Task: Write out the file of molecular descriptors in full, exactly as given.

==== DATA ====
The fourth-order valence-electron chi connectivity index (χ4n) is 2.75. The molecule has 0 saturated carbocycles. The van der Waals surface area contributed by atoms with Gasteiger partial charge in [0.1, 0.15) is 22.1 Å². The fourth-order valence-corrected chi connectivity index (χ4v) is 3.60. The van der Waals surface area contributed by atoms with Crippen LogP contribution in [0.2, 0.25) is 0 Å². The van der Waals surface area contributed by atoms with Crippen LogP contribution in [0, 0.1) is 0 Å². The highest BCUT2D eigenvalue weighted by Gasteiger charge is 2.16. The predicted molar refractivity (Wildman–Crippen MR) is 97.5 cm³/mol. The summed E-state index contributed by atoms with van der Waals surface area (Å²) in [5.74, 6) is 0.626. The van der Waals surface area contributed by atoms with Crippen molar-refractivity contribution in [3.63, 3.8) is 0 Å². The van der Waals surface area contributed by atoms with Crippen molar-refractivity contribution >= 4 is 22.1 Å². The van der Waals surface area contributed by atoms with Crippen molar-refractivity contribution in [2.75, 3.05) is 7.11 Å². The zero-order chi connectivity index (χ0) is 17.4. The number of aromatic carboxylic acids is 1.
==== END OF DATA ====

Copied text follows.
The fourth-order valence-electron chi connectivity index (χ4n) is 2.75. The molecule has 0 saturated carbocycles. The van der Waals surface area contributed by atoms with Gasteiger partial charge in [0.1, 0.15) is 22.1 Å². The fourth-order valence-corrected chi connectivity index (χ4v) is 3.60. The van der Waals surface area contributed by atoms with Crippen LogP contribution in [0.2, 0.25) is 0 Å². The van der Waals surface area contributed by atoms with Crippen LogP contribution in [0, 0.1) is 0 Å². The highest BCUT2D eigenvalue weighted by Gasteiger charge is 2.16. The predicted molar refractivity (Wildman–Crippen MR) is 97.5 cm³/mol. The summed E-state index contributed by atoms with van der Waals surface area (Å²) in [5.74, 6) is 0.626. The van der Waals surface area contributed by atoms with Crippen molar-refractivity contribution in [3.63, 3.8) is 0 Å². The van der Waals surface area contributed by atoms with Crippen molar-refractivity contribution >= 4 is 22.1 Å². The van der Waals surface area contributed by atoms with Crippen molar-refractivity contribution in [2.75, 3.05) is 7.11 Å². The zero-order chi connectivity index (χ0) is 17.4. The number of aromatic carboxylic acids is 1.